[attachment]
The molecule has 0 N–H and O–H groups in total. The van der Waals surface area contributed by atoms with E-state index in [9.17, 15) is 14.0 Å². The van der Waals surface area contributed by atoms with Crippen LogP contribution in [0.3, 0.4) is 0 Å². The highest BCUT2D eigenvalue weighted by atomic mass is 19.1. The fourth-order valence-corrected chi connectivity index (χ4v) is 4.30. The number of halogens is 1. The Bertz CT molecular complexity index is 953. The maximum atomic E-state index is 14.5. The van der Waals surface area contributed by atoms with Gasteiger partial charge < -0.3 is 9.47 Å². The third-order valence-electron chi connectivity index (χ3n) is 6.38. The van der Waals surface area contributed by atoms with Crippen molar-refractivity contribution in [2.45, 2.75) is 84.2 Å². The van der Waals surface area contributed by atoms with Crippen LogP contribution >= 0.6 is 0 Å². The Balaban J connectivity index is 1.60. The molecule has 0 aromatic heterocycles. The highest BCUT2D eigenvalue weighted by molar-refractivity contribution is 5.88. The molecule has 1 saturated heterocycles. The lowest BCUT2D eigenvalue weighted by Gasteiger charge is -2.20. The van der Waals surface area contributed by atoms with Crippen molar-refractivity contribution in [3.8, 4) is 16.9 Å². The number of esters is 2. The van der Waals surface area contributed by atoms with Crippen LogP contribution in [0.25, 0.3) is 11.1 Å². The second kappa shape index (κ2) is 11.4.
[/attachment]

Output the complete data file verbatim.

The molecule has 0 N–H and O–H groups in total. The van der Waals surface area contributed by atoms with E-state index in [9.17, 15) is 14.0 Å². The van der Waals surface area contributed by atoms with Crippen LogP contribution in [0.3, 0.4) is 0 Å². The highest BCUT2D eigenvalue weighted by atomic mass is 19.1. The fourth-order valence-corrected chi connectivity index (χ4v) is 4.30. The number of halogens is 1. The Bertz CT molecular complexity index is 953. The maximum atomic E-state index is 14.5. The van der Waals surface area contributed by atoms with Gasteiger partial charge < -0.3 is 9.47 Å². The third-order valence-electron chi connectivity index (χ3n) is 6.38. The van der Waals surface area contributed by atoms with Crippen molar-refractivity contribution in [2.45, 2.75) is 84.2 Å². The van der Waals surface area contributed by atoms with Crippen LogP contribution >= 0.6 is 0 Å². The Balaban J connectivity index is 1.60. The molecule has 0 aromatic heterocycles. The highest BCUT2D eigenvalue weighted by molar-refractivity contribution is 5.88. The molecule has 1 saturated heterocycles. The lowest BCUT2D eigenvalue weighted by Gasteiger charge is -2.20. The van der Waals surface area contributed by atoms with Crippen molar-refractivity contribution in [3.8, 4) is 16.9 Å². The number of esters is 2. The van der Waals surface area contributed by atoms with Crippen LogP contribution in [0.25, 0.3) is 11.1 Å². The second kappa shape index (κ2) is 11.4.